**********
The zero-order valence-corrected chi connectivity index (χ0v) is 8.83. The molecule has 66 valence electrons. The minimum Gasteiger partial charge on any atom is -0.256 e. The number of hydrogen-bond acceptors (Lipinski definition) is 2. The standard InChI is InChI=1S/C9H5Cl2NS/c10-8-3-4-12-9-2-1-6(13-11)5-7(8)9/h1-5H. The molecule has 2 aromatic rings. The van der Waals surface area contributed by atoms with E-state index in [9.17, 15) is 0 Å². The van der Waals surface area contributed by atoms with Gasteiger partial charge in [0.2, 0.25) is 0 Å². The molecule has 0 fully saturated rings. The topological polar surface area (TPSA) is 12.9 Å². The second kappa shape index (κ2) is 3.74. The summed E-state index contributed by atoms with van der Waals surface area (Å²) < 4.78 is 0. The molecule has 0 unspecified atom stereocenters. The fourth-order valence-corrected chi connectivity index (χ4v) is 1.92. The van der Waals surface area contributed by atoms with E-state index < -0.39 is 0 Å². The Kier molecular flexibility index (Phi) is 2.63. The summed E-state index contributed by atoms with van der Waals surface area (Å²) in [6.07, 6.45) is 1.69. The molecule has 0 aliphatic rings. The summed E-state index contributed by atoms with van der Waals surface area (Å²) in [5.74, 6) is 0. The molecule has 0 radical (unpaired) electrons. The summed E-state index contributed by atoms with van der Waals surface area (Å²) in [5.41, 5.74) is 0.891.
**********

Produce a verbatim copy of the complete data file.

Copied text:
The zero-order valence-corrected chi connectivity index (χ0v) is 8.83. The molecule has 66 valence electrons. The minimum Gasteiger partial charge on any atom is -0.256 e. The number of hydrogen-bond acceptors (Lipinski definition) is 2. The standard InChI is InChI=1S/C9H5Cl2NS/c10-8-3-4-12-9-2-1-6(13-11)5-7(8)9/h1-5H. The molecule has 2 aromatic rings. The van der Waals surface area contributed by atoms with E-state index in [9.17, 15) is 0 Å². The van der Waals surface area contributed by atoms with Gasteiger partial charge in [0.2, 0.25) is 0 Å². The molecule has 0 fully saturated rings. The topological polar surface area (TPSA) is 12.9 Å². The second kappa shape index (κ2) is 3.74. The summed E-state index contributed by atoms with van der Waals surface area (Å²) < 4.78 is 0. The molecule has 0 unspecified atom stereocenters. The fourth-order valence-corrected chi connectivity index (χ4v) is 1.92. The van der Waals surface area contributed by atoms with E-state index < -0.39 is 0 Å². The Kier molecular flexibility index (Phi) is 2.63. The summed E-state index contributed by atoms with van der Waals surface area (Å²) in [6.07, 6.45) is 1.69. The molecule has 0 aliphatic rings. The summed E-state index contributed by atoms with van der Waals surface area (Å²) in [5.74, 6) is 0. The molecule has 0 radical (unpaired) electrons. The summed E-state index contributed by atoms with van der Waals surface area (Å²) in [5.41, 5.74) is 0.891.